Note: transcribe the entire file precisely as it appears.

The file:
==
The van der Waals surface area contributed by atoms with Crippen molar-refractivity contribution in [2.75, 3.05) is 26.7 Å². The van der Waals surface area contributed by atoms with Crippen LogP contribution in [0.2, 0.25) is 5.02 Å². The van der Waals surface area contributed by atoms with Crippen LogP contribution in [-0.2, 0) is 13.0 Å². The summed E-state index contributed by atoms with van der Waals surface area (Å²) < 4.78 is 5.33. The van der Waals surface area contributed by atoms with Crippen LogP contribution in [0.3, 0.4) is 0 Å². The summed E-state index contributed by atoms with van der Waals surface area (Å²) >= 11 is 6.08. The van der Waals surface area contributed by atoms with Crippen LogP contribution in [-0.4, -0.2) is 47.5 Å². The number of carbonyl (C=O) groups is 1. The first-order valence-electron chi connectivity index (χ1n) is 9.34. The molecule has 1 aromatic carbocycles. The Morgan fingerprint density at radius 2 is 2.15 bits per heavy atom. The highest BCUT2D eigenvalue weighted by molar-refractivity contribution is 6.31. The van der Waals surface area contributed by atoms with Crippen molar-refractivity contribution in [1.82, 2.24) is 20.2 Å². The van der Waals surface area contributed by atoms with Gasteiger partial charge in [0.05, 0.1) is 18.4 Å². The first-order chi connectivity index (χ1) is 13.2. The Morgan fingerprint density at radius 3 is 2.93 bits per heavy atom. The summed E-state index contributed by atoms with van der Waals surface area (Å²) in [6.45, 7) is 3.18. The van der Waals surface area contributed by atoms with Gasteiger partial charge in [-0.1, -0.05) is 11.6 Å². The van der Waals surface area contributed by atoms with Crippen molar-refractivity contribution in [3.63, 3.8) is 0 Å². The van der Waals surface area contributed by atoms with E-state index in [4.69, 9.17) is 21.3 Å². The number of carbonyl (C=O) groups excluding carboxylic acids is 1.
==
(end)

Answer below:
The van der Waals surface area contributed by atoms with Crippen molar-refractivity contribution in [2.75, 3.05) is 26.7 Å². The van der Waals surface area contributed by atoms with Crippen LogP contribution in [0.2, 0.25) is 5.02 Å². The van der Waals surface area contributed by atoms with Crippen LogP contribution in [-0.2, 0) is 13.0 Å². The summed E-state index contributed by atoms with van der Waals surface area (Å²) < 4.78 is 5.33. The van der Waals surface area contributed by atoms with Crippen LogP contribution in [0.3, 0.4) is 0 Å². The summed E-state index contributed by atoms with van der Waals surface area (Å²) >= 11 is 6.08. The van der Waals surface area contributed by atoms with Crippen LogP contribution in [-0.4, -0.2) is 47.5 Å². The number of carbonyl (C=O) groups is 1. The first-order valence-electron chi connectivity index (χ1n) is 9.34. The molecule has 1 aromatic carbocycles. The Morgan fingerprint density at radius 2 is 2.15 bits per heavy atom. The highest BCUT2D eigenvalue weighted by molar-refractivity contribution is 6.31. The van der Waals surface area contributed by atoms with Crippen molar-refractivity contribution in [1.82, 2.24) is 20.2 Å². The van der Waals surface area contributed by atoms with Gasteiger partial charge in [0.05, 0.1) is 18.4 Å². The first-order chi connectivity index (χ1) is 13.2. The Morgan fingerprint density at radius 3 is 2.93 bits per heavy atom. The summed E-state index contributed by atoms with van der Waals surface area (Å²) in [6.45, 7) is 3.18. The van der Waals surface area contributed by atoms with Gasteiger partial charge in [-0.1, -0.05) is 11.6 Å². The van der Waals surface area contributed by atoms with Crippen molar-refractivity contribution in [3.63, 3.8) is 0 Å². The van der Waals surface area contributed by atoms with E-state index in [4.69, 9.17) is 21.3 Å². The number of carbonyl (C=O) groups excluding carboxylic acids is 1.